[amsat-bb] Upcoming ARISS contact with Student Space Technology Association, Knoxville, TN
n4csitwo at bellsouth.net
n4csitwo at bellsouth.net
Mon Feb 27 02:59:06 UTC 2017
An International Space Station school contact has been planned with participants at Student Space Technology Association, Knoxville, TN on 01 Mar. The event is scheduled to begin at approximately 19:08 UTC. The duration of the contact is approximately 9 minutes and 30 seconds. The contact will be direct between NA1SS and AA4UT. The contact should be audible over the middle and eastern U.S and adjacent areas. Interested parties are invited to listen in on the 145.80 MHz downlink. The contact is expected to be conducted in English.
The University of Tennessee Knoxville is an amazing school located in the hills of Tennessee. It is the largest campus in the state, hosting more than 30,000 students. This school is known for its engineering and science heritage, having close ties with research facilities such as Oak Ridge National Lab and companies like Alcoa. Also, included in our alumni are 9 astronauts including the recent ISS inhabitant Scott Kelly. Our school is filled with thousands of eager students seeking to pursue careers in the space industry. With our vision of becoming a top-tier research school, our students are set to become the next leaders in STEM industries.
Participants will ask as many of the following questions as time allows:
1. Is it difficult to remain up to date on recent events on Earth?
2. Have there been any recent advancements made in ISS biological research
that could be applied on Earth?
3. How do you feel about riding on a commercial spacecraft like SpaceX's
Dragon Capsule as opposed to a government agency's craft?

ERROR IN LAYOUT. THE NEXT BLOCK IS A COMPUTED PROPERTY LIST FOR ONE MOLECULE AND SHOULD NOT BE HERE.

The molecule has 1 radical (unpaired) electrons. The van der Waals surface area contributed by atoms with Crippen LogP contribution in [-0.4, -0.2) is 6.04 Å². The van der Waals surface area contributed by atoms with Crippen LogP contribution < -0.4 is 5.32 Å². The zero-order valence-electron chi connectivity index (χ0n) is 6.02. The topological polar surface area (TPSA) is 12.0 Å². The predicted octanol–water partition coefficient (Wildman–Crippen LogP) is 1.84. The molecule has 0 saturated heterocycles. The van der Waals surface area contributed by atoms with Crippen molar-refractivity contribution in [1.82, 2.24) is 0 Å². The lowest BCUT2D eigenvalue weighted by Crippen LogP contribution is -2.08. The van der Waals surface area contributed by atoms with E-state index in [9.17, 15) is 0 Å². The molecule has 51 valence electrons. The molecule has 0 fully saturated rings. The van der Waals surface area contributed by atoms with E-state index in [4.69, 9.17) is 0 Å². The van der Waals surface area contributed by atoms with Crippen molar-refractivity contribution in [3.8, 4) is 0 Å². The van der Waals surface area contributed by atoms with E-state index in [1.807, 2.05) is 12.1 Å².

4. When doing research, or any other investigation, what kind of cleaning
processes do you use on your equipment, or even yourself, to avoid
contamination of material and equipment?
5. Has there been any research that has been done with the possible
application of zero g therapy to joint diseases such as arthritis.
6. Having used current NASA spacesuits, are you excited about the new space
clothing developments being made like the Skinsuit?
7. Why does the vegetable growth experiment chamber have a pink-looking light
rather than a white light?
8. Are there any items/tools that are "lost" inside ISS?
9. Can you tell us about the recent software updates to the ISS computers?
10. Are there any experiments related to additive manufacturing going on at
11. Using the Haptics-2, how close do you think the technology is to
application on Mars? What kind of applications could you see the
technology being used for? Anything memorable from the experiment?
12. How often, and how, do you launch satellites from the ISS?
13. Are there plans to test means of producing artificial gravity in the near
14. Can you talk about the inflatable module that was delivered to the ISS in
April of 2016?
15. Would there be any foreseeable benefits in performing complex medical
operations (such as open heart surgery) in a zero g environment.
PLEASE CHECK THE FOLLOWING FOR MORE INFORMATION ON ARISS UPDATES:
Visit ARISS on Facebook. We can be found at Amateur Radio on the
International Space Station (ARISS).
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Next planned event(s):
Amateur Radio on the International Space Station (ARISS) is a cooperative venture of international amateur radio societies and the space agencies that support the International Space Station (ISS). In the United States, sponsors are the Radio Amateur Satellite Corporation (AMSAT), the American Radio Relay League (ARRL), the Center for the Advancement of Science in Space (CASIS) and National Aeronautics and Space Administration (NASA). The primary goal of ARISS is to promote exploration of science, technology, engineering, and mathematics (STEM) topics by organizing scheduled contacts via amateur radio between crew members aboard the ISS and students in classrooms or informal education venues. With the help of experienced amateur radio volunteers, ISS crews speak directly with large audiences in a variety of public forums. Before and during these radio contacts, students, teachers, parents, and communities learn about space, space technologies, and amateur radio. For more information, see www.ariss.org, www.amsat.org, and www.arrl.org.
Thank you & 73,
David - AA4KN
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